You see see the full bracket that was just released on the PGA TOUR social media feed.
Final Verdict: Rahm looks to be the easy favorite here but he's got tough matchup with Reed and Munoz who have Texas roots and an in-form Young.
Final Verdict: We know Garcia loves it in Texas and he has one of the deeper head-to-head resumes. Morikawa is still trying to build out his singles resume.
Final Verdict: Hovland and Zalatoris are both playing some great golf but don't have many positive results on their match-play resume. Could that open the door for Tringale or Straka to sneak through? Not likely, but certainly possible.
Final Verdict: Mitchell (and Seamus Power) are both playing great golf this season but they'll have a tough task to take out Cantlay and/or Im. This is one of the sneakier tough groups.
Final Verdict: Obviously Poulter has the quantity when it comes to match play success but it's hard to argue with Scheffler's early-career results in head-to-head play. He made it to the finals here last year and took out Rahm at the Ryder Cup.
Final Verdict: JT is trending toward the winner's circle but he's generally underperformed in head-to-head play over the course of his career. I don't think it will stay that way forever, and he's obviously showed big flashed in team competition. It will be fun to watch the rematch of him and Luke List which last time featured List
Final Verdict: This is not the strongest bunch when it comes to overall play in the last year, but they all have that insane go-low potential that make them boom-or-bust options from a week-long perspective.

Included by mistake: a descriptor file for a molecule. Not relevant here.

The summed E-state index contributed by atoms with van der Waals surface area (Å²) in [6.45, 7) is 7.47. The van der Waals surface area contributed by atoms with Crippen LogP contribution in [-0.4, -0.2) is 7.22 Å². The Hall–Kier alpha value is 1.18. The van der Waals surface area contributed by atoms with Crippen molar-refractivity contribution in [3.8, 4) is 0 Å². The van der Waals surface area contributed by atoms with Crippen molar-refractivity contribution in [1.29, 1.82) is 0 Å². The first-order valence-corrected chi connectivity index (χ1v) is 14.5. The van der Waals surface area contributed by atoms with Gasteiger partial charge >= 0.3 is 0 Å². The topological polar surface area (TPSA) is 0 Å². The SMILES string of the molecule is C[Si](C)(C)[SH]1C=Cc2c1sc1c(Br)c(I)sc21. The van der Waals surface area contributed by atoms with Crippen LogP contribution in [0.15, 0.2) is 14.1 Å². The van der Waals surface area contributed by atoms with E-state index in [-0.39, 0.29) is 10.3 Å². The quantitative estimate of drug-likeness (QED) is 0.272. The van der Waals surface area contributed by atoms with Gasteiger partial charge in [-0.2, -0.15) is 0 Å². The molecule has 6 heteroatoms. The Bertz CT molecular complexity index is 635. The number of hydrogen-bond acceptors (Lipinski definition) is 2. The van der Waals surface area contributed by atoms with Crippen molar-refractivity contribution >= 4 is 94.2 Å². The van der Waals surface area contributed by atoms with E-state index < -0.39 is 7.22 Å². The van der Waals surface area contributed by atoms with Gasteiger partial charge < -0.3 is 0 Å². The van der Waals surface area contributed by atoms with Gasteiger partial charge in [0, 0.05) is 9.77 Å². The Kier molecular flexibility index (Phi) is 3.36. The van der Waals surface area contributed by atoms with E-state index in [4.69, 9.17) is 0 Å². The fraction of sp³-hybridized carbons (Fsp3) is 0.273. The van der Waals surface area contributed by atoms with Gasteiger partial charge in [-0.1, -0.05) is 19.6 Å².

Final Verdict: Sticking with the boom-or-bust theme, Homa, Hughes, and Wolff all have that gene. DJ is the more steady option of the group but it's hard to pick him with too much confidence when you have so much hot-hand upside in this group.
Final Verdict: Bryson is finally set to return to action this week, after dealing with some injuries and the Saudi rumor mill over the last few months. Bland would be a great story if he makes it out of group play but Gooch is the more probable name to advance here, if we assume Bryson has some rust to shake off (which may or may not be true).
Final Verdict: Noren and Oosthuizen have a strong head-to-head resume while Casey isn't too shabby himself. That's one of the stronger threesomes among any group this week. Of course, Corey Conners is a ball-striking machine. It would surprise me a bit if Conners advanced but anything is possible in March.
Final Verdict: Spieth has lost some of his magic again but we are back in his home state now. Of course, Adam Scott has more than his fair share of success in the Lone Star State so he would be my pick to get out of Group 11 since he brings the best blend of all three angles above.
Final Verdict: While Hoge is playing well and Min Woo Lee has some game, this group looks like a two-man race between the defending champ (Horschel) and big-hitting Belgian (Pieters) who is ready to go full time in the States now.
Final Verdict: This group has some names that can really heat up with the putter. None of them have yet to really pop in head-to-head play, though.
Final Verdict: This is a clean sweep in terms of what each angle predicts (Niemann over Henley). Lurking on the sidelines are Na and McNealy, two of the best putters on TOUR which always means upset potential in a head-to-head match.
Final Verdict: Bubba and Harman have both showcased their potential at Austin CC in the past. Ancer is a Texas resident and a good course-fit on paper. Simpson is the strongest of the bunch when healthy, but that's a bit of a question mark lately.
Final Verdict: Everyone gets a mention in this group! That shows how wide-open this group is, while the casual fan will likely think this is a cake-walk for Koepka.
Hopefully, this quick rundown has given you some info to snack on. Now here are the Top 15 performers from each of the three angles used above.
Long-term Performance (1-year baseline)
Current Form (Last 8 Weeks)
10-Year Match Play Performance